"In bringing together Indigenous and asylum seeker testimony, BUtler forges new ground in the area of Australian cultural history. Her work is exceptionally well researched and referenced; it is scholarly and intellectually challenging."
—Rani Kerin, Australian Historical Studies
“In this innovative and dazzling book, Kelly Jean Butler analyzes the power of personal testimony in contemporary culture. Through listening to the oral histories of marginalized groups, we become witnesses to the past suffering of others. Drawing on Australian case studies—from the national apology to Indigenous people, community movements for cross-racial reconciliation, or televised interviews with ordinary people—Butler astutely interrogates the politics of memory and history in daily life, and the potential through witnessing for a new ethics of citizenship.”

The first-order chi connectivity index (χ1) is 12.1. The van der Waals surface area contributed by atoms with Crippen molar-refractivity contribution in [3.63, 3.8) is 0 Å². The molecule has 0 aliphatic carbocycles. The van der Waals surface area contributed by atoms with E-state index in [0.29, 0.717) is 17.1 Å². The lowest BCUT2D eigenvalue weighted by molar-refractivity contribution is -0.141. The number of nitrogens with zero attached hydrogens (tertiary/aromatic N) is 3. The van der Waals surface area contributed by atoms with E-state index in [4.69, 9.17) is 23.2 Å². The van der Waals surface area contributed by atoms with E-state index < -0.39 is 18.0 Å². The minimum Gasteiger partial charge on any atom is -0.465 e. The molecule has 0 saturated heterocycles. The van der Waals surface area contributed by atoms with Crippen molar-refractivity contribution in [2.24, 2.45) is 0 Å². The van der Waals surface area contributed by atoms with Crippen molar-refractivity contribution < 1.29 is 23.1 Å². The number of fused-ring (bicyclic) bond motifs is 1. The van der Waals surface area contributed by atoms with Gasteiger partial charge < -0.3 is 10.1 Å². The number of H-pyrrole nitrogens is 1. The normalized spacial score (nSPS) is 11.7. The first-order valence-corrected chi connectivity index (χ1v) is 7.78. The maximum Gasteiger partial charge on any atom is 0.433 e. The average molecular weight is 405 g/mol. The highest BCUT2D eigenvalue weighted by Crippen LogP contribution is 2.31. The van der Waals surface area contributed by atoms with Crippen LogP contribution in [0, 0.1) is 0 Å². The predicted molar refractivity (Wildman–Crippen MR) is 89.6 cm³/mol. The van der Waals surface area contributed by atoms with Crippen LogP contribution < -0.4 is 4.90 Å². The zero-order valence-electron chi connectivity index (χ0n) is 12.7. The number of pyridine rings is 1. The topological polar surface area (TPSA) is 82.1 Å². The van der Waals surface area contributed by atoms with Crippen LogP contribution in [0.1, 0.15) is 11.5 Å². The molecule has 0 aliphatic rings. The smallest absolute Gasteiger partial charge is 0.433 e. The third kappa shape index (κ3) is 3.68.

—Kate Darian-Smith, professor of Australian studies, history, and cultural heritage, University of Melbourne